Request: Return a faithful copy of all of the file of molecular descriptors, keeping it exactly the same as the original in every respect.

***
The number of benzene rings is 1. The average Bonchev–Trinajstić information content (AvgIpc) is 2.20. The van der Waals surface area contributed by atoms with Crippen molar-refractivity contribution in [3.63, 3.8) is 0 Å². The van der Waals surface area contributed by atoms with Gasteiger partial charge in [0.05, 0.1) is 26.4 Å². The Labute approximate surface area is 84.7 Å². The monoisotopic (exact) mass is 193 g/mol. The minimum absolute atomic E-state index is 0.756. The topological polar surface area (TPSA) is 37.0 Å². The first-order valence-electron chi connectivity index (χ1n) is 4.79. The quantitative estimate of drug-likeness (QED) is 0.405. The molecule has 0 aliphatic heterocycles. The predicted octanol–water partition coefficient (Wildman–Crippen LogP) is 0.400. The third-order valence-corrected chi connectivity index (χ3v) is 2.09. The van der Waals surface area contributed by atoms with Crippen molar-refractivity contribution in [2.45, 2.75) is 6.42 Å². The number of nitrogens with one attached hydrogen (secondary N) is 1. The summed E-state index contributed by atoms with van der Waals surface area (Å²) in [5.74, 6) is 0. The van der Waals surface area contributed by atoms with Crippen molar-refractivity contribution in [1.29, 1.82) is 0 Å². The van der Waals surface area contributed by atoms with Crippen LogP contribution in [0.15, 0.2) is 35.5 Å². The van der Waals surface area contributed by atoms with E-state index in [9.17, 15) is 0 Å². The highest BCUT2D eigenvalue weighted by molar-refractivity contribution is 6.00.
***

The number of benzene rings is 1. The average Bonchev–Trinajstić information content (AvgIpc) is 2.20. The van der Waals surface area contributed by atoms with Crippen molar-refractivity contribution in [3.63, 3.8) is 0 Å². The van der Waals surface area contributed by atoms with Gasteiger partial charge in [0.05, 0.1) is 26.4 Å². The Labute approximate surface area is 84.7 Å². The monoisotopic (exact) mass is 193 g/mol. The minimum absolute atomic E-state index is 0.756. The topological polar surface area (TPSA) is 37.0 Å². The first-order valence-electron chi connectivity index (χ1n) is 4.79. The quantitative estimate of drug-likeness (QED) is 0.405. The molecule has 0 aliphatic heterocycles. The predicted octanol–water partition coefficient (Wildman–Crippen LogP) is 0.400. The third-order valence-corrected chi connectivity index (χ3v) is 2.09. The van der Waals surface area contributed by atoms with Crippen molar-refractivity contribution in [2.45, 2.75) is 6.42 Å². The number of nitrogens with one attached hydrogen (secondary N) is 1. The summed E-state index contributed by atoms with van der Waals surface area (Å²) in [5.74, 6) is 0. The van der Waals surface area contributed by atoms with Crippen molar-refractivity contribution in [1.29, 1.82) is 0 Å². The van der Waals surface area contributed by atoms with Crippen LogP contribution in [0.15, 0.2) is 35.5 Å². The van der Waals surface area contributed by atoms with E-state index in [9.17, 15) is 0 Å². The highest BCUT2D eigenvalue weighted by molar-refractivity contribution is 6.00.